In the ATM device 10, the HIPPI burst transmission circuit 51 deletes an LLRC part from an HIPPI burst 71 received from the HIPPI device 20 and adds an HB header to the burst to generate an H-PDU 72. Next, the generated H-PDU 72 is stored in the transmission H-PDU accumulating circuit 52. Then, the H-PDU splitting circuit 53 reads the H-PDUs 72 stored in the transmission H-PDU accumulating circuit 52 one by one and splits the H-PDU 72 in the bit direction into four, each having 8 bits, to generate four split H-PDUs 73-1 to 73-4. Next, the cell assembling circuits 55-1 to 55-4 cellulate the four split H-PDUs 73-1 to 73-4. The ATM line termination transmission circuits 56-1 to 56-4 then send cells 74-1 to 74-4 to the four ATM lines 40-1 to 40-4.

On the other hand, the ATM line termination reception circuits 61-1 to 61-4 send cells 75-1 to 75-4 received through their corresponding ATM lines 40-1 to 40-4 to the cell disassembling circuits 62-1 to 62-4. The cell disassembling circuits 62-1 to 62-4 then disassemble the received cells 75-1 to 75-4 to restore split H-PDUs 76-1 to 76-4 for each reception line. Next, the H-PDU assembling circuit 64 aligns the restored split H-PDUs 76-1 to 76-4 in the bit direction of the H-PDU to restore an H-PDU 77. The HIPPI burst reception circuit 66 then restores an HIPPI burst 78 from the restored H-PDU 77 and transmits the burst 78 to the HIPPI device 20.

As described in the foregoing, the present embodiment employs four 155 Mbps capacity ATM lines to enable data communication at 620 Mbps, a four times higher communication rate. Assuming here that the 155 Mbps capacity lines are STM-1 lines, they can obtain about the same communication rate as that of the 622 Mbps capacity STM-4 line. In general, introduction of the STM-4 line costs far more than four times that of the STM-1 line. The present embodiment employing four STM-1 lines is therefore more economical in the introduction of the lines. Moreover, with six or more, or 11 or more STM-1 lines, it is possible to set up a communication system fully allowing such HIPPI transfer rates as 800 Mbps and 1.6 Gbps.

Although in the foregoing, the description has been made of a case where the ATM communication device 20 is connected to the ATM network 30 via a number n of the ATM lines 40 and ATM communication is conducted using all the n lines, it is apparent that communication using an arbitrary number of lines can be conducted at a higher speed and more economically than by a conventional device.

As described in the foregoing, since the ATM communication device of the present invention employs a plurality of signal transmission paths (ATM lines) to transfer signals individually according to a transmission rate of each signal transmission path, high-speed communication using an HIPPI device is possible even if the transmission rate of the signal transmission path is low.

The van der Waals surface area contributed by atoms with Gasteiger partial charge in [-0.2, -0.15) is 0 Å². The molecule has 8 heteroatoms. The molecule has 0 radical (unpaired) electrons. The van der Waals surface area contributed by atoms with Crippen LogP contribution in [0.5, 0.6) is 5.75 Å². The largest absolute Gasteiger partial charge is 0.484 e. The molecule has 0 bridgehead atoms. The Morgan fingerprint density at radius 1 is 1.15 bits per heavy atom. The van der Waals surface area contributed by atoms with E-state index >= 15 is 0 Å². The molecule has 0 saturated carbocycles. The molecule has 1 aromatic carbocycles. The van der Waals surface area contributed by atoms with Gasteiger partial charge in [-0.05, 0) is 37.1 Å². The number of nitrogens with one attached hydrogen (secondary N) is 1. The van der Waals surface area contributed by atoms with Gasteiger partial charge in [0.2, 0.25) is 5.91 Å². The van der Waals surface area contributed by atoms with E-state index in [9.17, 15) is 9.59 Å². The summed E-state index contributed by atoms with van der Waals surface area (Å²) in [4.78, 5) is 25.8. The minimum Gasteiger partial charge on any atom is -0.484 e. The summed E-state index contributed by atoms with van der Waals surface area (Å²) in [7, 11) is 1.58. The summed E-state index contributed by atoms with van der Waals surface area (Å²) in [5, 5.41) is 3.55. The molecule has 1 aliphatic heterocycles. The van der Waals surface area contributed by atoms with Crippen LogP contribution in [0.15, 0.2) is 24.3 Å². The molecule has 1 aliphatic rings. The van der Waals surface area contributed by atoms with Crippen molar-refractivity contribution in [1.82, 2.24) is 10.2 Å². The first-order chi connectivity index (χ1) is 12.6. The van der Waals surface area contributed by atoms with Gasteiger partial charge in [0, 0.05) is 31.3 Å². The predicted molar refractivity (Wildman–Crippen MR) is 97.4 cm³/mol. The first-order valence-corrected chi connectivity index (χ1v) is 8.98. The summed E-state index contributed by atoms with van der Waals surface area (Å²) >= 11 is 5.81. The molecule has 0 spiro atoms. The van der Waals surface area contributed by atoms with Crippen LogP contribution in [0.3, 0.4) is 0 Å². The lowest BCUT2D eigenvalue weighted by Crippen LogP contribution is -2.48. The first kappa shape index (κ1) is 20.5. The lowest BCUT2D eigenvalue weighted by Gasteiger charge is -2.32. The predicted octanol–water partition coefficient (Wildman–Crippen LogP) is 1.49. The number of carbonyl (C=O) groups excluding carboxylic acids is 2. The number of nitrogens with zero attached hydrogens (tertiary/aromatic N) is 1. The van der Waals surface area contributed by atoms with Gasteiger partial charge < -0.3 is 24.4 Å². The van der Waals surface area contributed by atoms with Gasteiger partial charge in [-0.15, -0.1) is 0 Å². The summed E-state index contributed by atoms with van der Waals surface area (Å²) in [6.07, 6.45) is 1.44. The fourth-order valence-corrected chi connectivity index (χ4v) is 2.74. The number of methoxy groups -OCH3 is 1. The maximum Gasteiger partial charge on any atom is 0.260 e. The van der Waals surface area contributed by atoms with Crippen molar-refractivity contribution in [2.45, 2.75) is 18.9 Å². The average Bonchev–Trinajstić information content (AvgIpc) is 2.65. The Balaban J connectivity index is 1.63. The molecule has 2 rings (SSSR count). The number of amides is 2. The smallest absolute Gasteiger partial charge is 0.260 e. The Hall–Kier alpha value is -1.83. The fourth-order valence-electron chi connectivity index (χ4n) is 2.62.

In addition, the present invention enables cost reduction by making the most of relatively inexpensive signal transmission paths.

A further advantage is that the degree of network designing freedom can be increased depending on a combination of signal transmission paths at an arbitrary throughput required. In other words, transfer at a maximum throughput of HIPPI such as 800 Mbps or 1.6 Gbps as necessary can be economically realized.

Although the invention has been illustrated and described with respect to exemplary embodiment thereof, it should be understood by those skilled in the art that the foregoing and various other changes, omissions and additions may be made therein and thereto, without departing from the spirit and scope of the present invention. Therefore, the present invention should not be understood as limited to the specific embodiment set out above but to include all possible embodiments which can be embodied within a scope encompassed and equivalents thereof with respect to the feature set out in the appended claims.

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Classifications
U.S. Classification370/395.51, 710/105, 710/35
International ClassificationH04L12/56, H04Q11/04, H04Q3/00
Cooperative ClassificationH04L2012/5665, H04Q11/0478, H04L2012/5616, H04L2012/5672
European ClassificationH04Q11/04S2